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High Blood Pressure and Pregnancy - Birth Defects increase if Mother takes ACE Inhibitors during Pregnancy

June 9th, 2006

High Blood Pressure and Pregnancy - Birth Defects increase if Mother takes ACE Inhibitors during Pregnancy

Health

A study funded by HHS’ Agency for Healthcare Research and Quality and the Food and Drug Administration found that if a mother takes angiotensin converting enzyme (ACE) inhibitors during the first trimester of pregnancy there was an increased risk of major congenital malformations when compared to mothers that did not take these medications.  The study was first published in the June 8th issue of the New England Journal of Medicine.

ACE inhibitors are used to either lower blood pressure or protect the kidney in diabetics.  The FDA has a “black box” warning that says that it can cause injury and even death to a developing fetus when used during the second and third trimesters of pregnancy.  The ACE inhibitor should be discontinued as soon as possible when a woman becomes aware that she is pregnant.

 

“These study findings raise a new and potentially important safety concern for a woman who is taking ACE inhibitors before she or her doctor knows that she is pregnant,” said AHRQ Director Carolyn M. Clancy, M.D. “Clinicians who treat women of childbearing age and pregnant women should be aware of these new findings and consider whether to use other treatment options to control hypertension or kidney damage from diabetes.”

The study was conducted at Vanderbilt University Center for Education and Research on Therapeutics (CERTs) located in Nashville.  The lead researcher was William William O. Cooper, M.D., M.P.H., of Vanderbilt Children’s Hospital.

The study included data that was gathered from the Tennessee Medicaid program for 29,507 infants born between 1985 and 2000.  There were 209 infants that were recognized as being exposed to ACE inhibitors during the first trimester of the pregnancy.  Another 202 infants were exposed to other antihypertensive medications.  The remaining 29,096 did not have any exposure to these blood pressure lowering drugs during pregnancy.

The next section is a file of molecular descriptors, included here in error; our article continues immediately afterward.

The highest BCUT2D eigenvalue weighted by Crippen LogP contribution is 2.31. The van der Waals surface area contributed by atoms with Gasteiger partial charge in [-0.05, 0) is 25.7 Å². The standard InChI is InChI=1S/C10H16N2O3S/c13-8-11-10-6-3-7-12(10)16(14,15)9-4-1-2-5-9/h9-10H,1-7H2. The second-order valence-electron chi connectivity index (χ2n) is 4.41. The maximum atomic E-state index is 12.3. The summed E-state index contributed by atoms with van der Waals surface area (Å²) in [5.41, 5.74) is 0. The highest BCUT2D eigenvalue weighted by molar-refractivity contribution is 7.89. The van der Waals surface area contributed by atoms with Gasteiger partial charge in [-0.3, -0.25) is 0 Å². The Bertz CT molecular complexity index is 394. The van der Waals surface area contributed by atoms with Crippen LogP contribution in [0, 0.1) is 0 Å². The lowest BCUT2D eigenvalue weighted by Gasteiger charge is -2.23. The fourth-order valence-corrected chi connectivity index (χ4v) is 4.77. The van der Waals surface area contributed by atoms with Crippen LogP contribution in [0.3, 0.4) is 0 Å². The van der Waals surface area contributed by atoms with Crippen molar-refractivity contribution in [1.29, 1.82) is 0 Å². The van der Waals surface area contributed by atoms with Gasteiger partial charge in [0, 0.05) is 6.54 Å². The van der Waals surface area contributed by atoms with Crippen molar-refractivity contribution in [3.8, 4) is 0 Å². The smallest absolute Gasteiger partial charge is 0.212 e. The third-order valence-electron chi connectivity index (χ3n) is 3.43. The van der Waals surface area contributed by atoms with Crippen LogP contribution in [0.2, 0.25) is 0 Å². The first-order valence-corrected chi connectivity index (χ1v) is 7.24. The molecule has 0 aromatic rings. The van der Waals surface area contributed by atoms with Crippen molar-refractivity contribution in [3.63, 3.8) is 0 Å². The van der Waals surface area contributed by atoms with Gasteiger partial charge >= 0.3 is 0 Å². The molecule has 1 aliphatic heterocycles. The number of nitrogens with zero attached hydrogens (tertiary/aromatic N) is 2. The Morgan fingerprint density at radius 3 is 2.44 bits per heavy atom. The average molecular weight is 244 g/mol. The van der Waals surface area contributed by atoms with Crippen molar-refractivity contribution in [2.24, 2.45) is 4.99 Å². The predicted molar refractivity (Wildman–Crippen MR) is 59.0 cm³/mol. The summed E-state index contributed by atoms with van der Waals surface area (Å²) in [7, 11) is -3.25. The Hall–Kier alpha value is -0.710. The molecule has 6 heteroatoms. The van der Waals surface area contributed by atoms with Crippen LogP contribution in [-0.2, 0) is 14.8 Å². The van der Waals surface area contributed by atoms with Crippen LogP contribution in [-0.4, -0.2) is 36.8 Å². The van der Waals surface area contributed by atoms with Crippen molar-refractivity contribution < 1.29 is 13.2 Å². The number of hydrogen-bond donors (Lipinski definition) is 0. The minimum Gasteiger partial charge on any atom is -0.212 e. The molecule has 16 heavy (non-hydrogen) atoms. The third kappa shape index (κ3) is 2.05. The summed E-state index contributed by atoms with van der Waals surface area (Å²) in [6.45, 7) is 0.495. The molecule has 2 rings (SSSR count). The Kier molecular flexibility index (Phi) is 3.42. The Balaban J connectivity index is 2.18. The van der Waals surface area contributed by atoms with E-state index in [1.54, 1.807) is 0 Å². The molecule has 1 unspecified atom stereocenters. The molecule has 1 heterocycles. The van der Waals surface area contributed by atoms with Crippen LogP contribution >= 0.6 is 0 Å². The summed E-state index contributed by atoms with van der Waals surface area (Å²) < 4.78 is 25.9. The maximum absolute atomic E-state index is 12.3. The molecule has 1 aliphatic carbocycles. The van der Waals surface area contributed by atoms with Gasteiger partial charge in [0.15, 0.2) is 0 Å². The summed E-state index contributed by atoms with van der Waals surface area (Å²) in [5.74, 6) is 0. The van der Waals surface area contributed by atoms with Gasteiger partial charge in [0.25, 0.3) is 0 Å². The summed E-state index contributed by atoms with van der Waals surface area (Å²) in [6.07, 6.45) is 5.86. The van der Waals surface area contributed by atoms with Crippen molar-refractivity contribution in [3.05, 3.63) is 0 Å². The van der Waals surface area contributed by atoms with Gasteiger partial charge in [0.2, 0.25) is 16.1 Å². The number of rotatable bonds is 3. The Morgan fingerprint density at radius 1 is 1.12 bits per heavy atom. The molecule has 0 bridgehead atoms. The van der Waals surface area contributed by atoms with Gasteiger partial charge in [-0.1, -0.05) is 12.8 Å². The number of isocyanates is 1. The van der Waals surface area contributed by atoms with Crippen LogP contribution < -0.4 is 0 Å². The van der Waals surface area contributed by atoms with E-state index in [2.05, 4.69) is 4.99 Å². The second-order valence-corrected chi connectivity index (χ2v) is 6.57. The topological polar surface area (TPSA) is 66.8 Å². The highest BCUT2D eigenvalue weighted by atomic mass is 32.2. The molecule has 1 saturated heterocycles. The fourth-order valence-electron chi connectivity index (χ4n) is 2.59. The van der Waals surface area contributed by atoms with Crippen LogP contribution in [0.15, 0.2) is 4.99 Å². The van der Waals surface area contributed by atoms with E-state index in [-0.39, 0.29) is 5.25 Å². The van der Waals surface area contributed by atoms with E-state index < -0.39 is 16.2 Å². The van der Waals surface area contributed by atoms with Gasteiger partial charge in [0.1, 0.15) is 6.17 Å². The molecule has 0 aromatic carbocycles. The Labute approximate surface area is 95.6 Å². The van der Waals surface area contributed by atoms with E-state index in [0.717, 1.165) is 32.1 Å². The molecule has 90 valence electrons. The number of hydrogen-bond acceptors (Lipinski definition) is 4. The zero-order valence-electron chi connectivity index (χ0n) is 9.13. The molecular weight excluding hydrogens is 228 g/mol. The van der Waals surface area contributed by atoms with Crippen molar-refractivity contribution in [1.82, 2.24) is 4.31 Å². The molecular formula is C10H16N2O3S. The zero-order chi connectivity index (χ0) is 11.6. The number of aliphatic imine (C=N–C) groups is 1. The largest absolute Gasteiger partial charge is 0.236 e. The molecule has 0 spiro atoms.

The amount of major congenital malformations in the general population is around 3 percent or 3 out of every 100 pregnancies.  The infants in this study that were exposed to ACE inhibitors in the first trimester had a 7.1 percent incidence of a major congenital malformation.  The infants that were exposed to the other antihypertensive medication were at 1.7 percent having birth defects.

When the researchers compared the 29,096 infants that had no antihypertensive medication at all against the infants that had exposure to the ACE inhibitor during the first trimester those exposed to the ACE inhibitors had a 2.71 times higher chance for being born with a major congenital malformation.  The ACE inhibitors increased the risk of the infant having cardiovascular and central nervous system defects.  The researchers said that the ACE inhibitor caused defects include a hole in the heart or artrial septal defects, open blood vessels that flow into the baby’s lung, hydrocephalus, and spina bifida.  They did not see an increase risk for other types of malformations which include musculoskeletal, gastrointestinal, and genital systems.

 

“This study raises the important issue of a woman and her physician being aware of potential risks of medications that she might be taking before she becomes pregnant,” Dr. Cooper said. “While we believe the increased risk that we found in our study represents a true increase, further studies are needed to confirm these findings and to assess the risks of specific drugs and durations of exposure.”

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Nicole Wilson
Best Syndication

Books on Hypertension and Pregnancy

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Important:  The material on Best Syndication is for informational purposes only and is not a substitute for medical advice or treatment for any medical conditions. You should promptly seek professional medical care if you have any concern about your health, and you should always consult your physician before starting a fitness program.
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Copyright 2005 Best Syndication                   Last Updated Saturday, July 10, 2010 09:47 PM